Mechanisms of Evolution
a change or the process of change by which an organism or species becomes better suited to its environment.
English natural scientist who formulated a theory of evolution by naturalselection (1809-1882)
Genetic diversity in a population or species as a result of new gene combinations (e.g. crossing over of chromosomes), genetic mutations, genetic drift, etc.
an environmental factor that tends to limit population size.
the process by which forms of life having traits that better enable them to adapt to specific environmental pressures, as predators, changes in climate, or competition for food or mates, will tend to survive and reproduce in greater numbers than others of their kind, thus ensuring the perpetuation of those favorable traits in succeeding generations.
The population of an environment by a particular species in excess of the environment's carrying capacity. The effects of overpopulation can include the depletion of resources, environmental deterioration, and the prevalence of famine and disease.
all the individuals of one species in a given area.
a heritable feature that increases offspring will be selected for over time in a population because individuals with higher success will contribute more offspring to future generations and this, in turn, causes the frequency of the offspring produced-enhancing allele (gene variant) to become more common over generational time in that population.
a property of an allele that refers to its relative likelihood of representation in future generations in a population. An allele will be more likely to be represented in future generations within a population that is better suited than an allele for the same gene that's less suited. .
the ratio of a particular allele to the total of all other alleles of the same gene in a given population.
the stock of different genes in an interbreeding population.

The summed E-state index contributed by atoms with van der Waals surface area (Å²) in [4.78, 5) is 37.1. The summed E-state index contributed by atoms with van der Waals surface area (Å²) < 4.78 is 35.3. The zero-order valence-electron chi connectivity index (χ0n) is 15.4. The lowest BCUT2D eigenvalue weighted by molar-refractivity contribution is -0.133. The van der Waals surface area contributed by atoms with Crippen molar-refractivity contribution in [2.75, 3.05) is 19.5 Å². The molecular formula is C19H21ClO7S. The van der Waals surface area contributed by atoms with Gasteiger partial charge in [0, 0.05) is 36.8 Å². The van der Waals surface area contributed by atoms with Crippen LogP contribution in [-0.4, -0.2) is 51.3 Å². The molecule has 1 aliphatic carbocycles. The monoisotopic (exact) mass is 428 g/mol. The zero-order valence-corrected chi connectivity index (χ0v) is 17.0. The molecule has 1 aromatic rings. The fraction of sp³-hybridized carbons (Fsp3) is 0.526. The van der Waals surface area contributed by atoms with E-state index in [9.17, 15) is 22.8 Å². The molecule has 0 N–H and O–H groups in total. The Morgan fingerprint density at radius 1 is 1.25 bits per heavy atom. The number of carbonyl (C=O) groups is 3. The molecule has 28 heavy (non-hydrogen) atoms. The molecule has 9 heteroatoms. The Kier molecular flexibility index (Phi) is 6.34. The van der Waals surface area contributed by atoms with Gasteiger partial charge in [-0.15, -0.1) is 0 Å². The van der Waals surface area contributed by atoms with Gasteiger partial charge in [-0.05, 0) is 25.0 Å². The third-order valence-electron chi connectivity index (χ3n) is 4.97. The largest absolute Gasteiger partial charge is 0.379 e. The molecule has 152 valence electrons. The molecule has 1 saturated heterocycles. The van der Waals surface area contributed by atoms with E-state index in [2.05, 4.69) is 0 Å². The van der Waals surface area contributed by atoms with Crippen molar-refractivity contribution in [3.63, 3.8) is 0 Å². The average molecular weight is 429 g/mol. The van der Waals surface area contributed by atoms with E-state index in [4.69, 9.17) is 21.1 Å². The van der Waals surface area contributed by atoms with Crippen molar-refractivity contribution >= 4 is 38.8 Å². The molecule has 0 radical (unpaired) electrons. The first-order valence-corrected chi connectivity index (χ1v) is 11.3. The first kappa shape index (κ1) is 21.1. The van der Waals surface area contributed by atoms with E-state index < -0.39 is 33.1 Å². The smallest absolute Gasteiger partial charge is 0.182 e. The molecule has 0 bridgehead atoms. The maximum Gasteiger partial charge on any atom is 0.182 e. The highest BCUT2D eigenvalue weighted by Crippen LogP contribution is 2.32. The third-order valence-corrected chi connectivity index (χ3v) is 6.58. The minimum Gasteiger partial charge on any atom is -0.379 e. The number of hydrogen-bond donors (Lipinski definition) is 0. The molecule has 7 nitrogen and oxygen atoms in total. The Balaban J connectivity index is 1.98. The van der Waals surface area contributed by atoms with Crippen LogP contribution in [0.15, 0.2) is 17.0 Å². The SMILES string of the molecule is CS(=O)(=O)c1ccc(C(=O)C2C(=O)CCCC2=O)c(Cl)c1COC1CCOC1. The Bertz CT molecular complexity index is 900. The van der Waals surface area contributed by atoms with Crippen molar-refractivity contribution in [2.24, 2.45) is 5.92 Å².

Non- Random Mating (Artificial Selection)
The breeding of plants and animals to produce desirable traits. Organisms with the desired traits, such as size or taste, are artificially mated or cross-pollinated with organisms with similar desired traits.
an adaptation that allows animals to blend in with certain aspects of their environment.
a similarity of one organism, usually an animal, to another that has evolved because the resemblance is selectively favoured by the behaviour of a shared signal receiver that can respond to both.
allele and genotype frequencies in a population will remain constant from generation to generation in the absence of other evolutionary influences.
Instead of favoring individuals with extreme phenotypes, it favors the intermediate variants.
an extreme phenotype is favored over other phenotypes, causing the allele frequency to shift over time in the direction of that phenotype
changes in population genetics in which extreme values for a trait are favored over intermediate values. In this case, the variance of the trait increases and the population is divided into two distinct groups.
variation in the relative frequency of different genotypes in a small population, owing to the chance disappearance of particular genes as individuals die or do not reproduce.
Pertaining to animals that are moving away from their natural environment into another geographical niche.
The movement of organisms to a specific area, perhaps, for example, an upstream aquatic environment to further downstream.
the transfer of alleles or genes from one population to another. Migration into or out of a population may be responsible for a marked change in allele frequencies
A change in a DNA sequence resulting in traits that are either desired, undesired, or neutral.